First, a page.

This 1.8-Ton WW2 Bomb Could Have Destroyed a German City Today

Illustration for article titled This 1.8-Ton WW2 Bomb Could Have Destroyed a German City Today

45,000 people had to be evacuated after two extremely dangerous bombs were found in the Rhine River, 65 years after they were dropped by British and American planes.

The biggest was a British 1.8-ton bomb that had the potential to destroy the entire city center, according to the fire department of Koblenz, the German town were the devices were located. The bombs had remained unperturbed in the Rhine River for decades. This metal beast was found completely intact and ready to go when the water level dropped to an all-time low this year.

But the most dangerous was the American 275-pound high-explosive bomb. While the British shell was in good condition and its deactivation was relatively straightforward, the compact bomb was extremely difficult to deactivate. The impact had made it highly unstable.


The bomb experts destroyed a third device too, but this one was only annoying: a fog generator dropped by Allied airplanes to make hard for anti-aircraft battery operators to hit bombers. [CNN]

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Thanks Jesus for printing this story in such an appropriate tone.

I'd just like to take a minute to highlight the levity of the situation.

As a result of (virtually) the entire country being peppered (with sometimes poorly engineered bombs) towards the end of WWII, this is a very serious problem. These things kill children and adults indiscriminately.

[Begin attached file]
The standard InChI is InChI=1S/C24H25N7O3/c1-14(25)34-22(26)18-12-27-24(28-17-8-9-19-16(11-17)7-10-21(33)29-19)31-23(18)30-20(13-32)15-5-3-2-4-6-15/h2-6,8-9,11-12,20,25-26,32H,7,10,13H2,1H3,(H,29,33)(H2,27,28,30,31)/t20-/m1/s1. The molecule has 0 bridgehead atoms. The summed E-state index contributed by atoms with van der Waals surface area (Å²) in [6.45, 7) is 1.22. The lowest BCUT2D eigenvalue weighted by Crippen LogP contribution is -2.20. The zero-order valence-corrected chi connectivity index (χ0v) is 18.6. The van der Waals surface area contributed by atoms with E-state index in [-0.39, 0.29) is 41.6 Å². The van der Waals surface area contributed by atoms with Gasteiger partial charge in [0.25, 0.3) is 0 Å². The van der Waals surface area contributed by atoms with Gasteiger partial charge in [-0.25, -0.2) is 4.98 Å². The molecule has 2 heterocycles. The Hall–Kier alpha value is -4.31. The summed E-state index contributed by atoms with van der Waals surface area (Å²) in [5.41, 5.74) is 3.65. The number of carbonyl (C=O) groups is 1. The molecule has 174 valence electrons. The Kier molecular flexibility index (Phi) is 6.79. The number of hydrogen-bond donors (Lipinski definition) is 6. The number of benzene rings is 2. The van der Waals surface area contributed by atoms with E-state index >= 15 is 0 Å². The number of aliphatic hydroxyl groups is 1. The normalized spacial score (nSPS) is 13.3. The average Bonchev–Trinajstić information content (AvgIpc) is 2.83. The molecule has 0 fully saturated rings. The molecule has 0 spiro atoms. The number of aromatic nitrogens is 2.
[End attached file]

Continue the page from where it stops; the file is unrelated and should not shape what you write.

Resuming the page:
I'm a Floridian who has been living in Germany for the last 4 years. And I'm sad to say that this is not an unusual situation, although this may have been a very large specimen indeed. There are evacuations almost weekly (if not more often) in Germany due to exactly this. Often the evacs are a little bit excessive in size, in relation to the bombs, but that's only because nobody wants to take chances with really old explosives. Who could blame them? And we're not talking about just in city centers, but also the countryside, under buildings (which were destroyed in WWII, rebuilt, and then recently torn down...when it's not unusual to unearth this stuff), in parks. Unspent munitions are strewn across the country, and just waiting to be found.

I've been evacuated twice due to situations like this, and twice more adversely affected (autobahn and road closures). One of the times I was affected, there was a bomb about half this size found in one of the 'leaves' of a clover-style interchange between autobahns. It was found only about 6 inches below the grass as they were going to build a new overpass! Had one of the construction workers hit it with a backhoe, there would have been bad news that day for his family (it was found during the survey-stage, just before they broke ground).

I can't express what a tragedy this stuff is. My wife's uncle was killed at age 8 a few hundred yards from their family home as a result of a found hand grenade exploding in his hand. My father-in-law witnessed this and was so traumatized that he never spoke of it. My wife only just recently learned this (that she would have had an uncle) when her father passed away, and the family began to let old skeletons out of closets.

I'm not here to hate, or to preach, actually the comments seem to be pretty respectful and in good taste, so far. Normally, I'm one of the less serious commenters here. But today on this one, I'll hold my cynical tongue. Kids and grownups die as a result of this stuff. Not cool.

And I'm sure it's not just Germany, where horror stories like this happen. Anywhere a war has been fought in the last 80 years or so, must have similar stories.

Thanks again, Jesus for running the story.

We as Americans sometimes forget how much we have to be thankful for. I, personally, have learned to include "not growing up in a country strewn with unstable unspent explosives" on that list.